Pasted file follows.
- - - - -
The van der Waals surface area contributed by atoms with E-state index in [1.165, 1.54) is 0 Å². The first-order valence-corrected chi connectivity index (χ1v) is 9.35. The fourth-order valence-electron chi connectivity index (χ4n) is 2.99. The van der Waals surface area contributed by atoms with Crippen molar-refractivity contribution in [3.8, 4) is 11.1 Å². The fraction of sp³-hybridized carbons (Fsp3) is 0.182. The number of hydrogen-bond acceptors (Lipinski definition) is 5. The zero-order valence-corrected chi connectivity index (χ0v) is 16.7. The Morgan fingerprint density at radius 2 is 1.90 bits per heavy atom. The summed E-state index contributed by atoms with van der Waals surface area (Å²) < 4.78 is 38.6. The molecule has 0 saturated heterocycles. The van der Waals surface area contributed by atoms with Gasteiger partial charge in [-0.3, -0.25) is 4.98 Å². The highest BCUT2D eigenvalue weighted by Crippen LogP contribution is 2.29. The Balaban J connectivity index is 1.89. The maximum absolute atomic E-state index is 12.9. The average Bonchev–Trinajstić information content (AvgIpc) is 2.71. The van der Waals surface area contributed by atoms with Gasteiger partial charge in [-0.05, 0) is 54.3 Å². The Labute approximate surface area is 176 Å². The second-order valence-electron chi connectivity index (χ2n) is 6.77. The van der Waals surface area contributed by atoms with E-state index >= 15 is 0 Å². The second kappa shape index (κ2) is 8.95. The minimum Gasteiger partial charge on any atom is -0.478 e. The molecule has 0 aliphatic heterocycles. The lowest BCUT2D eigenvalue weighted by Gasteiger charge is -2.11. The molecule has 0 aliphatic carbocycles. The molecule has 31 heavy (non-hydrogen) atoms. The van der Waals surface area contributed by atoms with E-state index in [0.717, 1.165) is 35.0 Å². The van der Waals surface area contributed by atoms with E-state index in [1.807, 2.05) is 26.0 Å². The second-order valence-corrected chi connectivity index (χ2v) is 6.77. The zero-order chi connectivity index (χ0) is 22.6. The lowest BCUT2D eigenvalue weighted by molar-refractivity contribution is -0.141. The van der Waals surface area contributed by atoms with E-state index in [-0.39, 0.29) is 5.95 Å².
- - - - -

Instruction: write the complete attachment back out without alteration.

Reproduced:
The van der Waals surface area contributed by atoms with E-state index in [1.165, 1.54) is 0 Å². The first-order valence-corrected chi connectivity index (χ1v) is 9.35. The fourth-order valence-electron chi connectivity index (χ4n) is 2.99. The van der Waals surface area contributed by atoms with Crippen molar-refractivity contribution in [3.8, 4) is 11.1 Å². The fraction of sp³-hybridized carbons (Fsp3) is 0.182. The number of hydrogen-bond acceptors (Lipinski definition) is 5. The zero-order valence-corrected chi connectivity index (χ0v) is 16.7. The Morgan fingerprint density at radius 2 is 1.90 bits per heavy atom. The summed E-state index contributed by atoms with van der Waals surface area (Å²) < 4.78 is 38.6. The molecule has 0 saturated heterocycles. The van der Waals surface area contributed by atoms with Gasteiger partial charge in [-0.3, -0.25) is 4.98 Å². The highest BCUT2D eigenvalue weighted by Crippen LogP contribution is 2.29. The Balaban J connectivity index is 1.89. The maximum absolute atomic E-state index is 12.9. The average Bonchev–Trinajstić information content (AvgIpc) is 2.71. The van der Waals surface area contributed by atoms with Gasteiger partial charge in [-0.05, 0) is 54.3 Å². The Labute approximate surface area is 176 Å². The second-order valence-electron chi connectivity index (χ2n) is 6.77. The van der Waals surface area contributed by atoms with E-state index >= 15 is 0 Å². The second kappa shape index (κ2) is 8.95. The minimum Gasteiger partial charge on any atom is -0.478 e. The molecule has 0 aliphatic heterocycles. The lowest BCUT2D eigenvalue weighted by Gasteiger charge is -2.11. The molecule has 0 aliphatic carbocycles. The molecule has 31 heavy (non-hydrogen) atoms. The van der Waals surface area contributed by atoms with E-state index in [0.717, 1.165) is 35.0 Å². The van der Waals surface area contributed by atoms with E-state index in [1.807, 2.05) is 26.0 Å². The second-order valence-corrected chi connectivity index (χ2v) is 6.77. The zero-order chi connectivity index (χ0) is 22.6. The lowest BCUT2D eigenvalue weighted by molar-refractivity contribution is -0.141. The van der Waals surface area contributed by atoms with E-state index in [-0.39, 0.29) is 5.95 Å².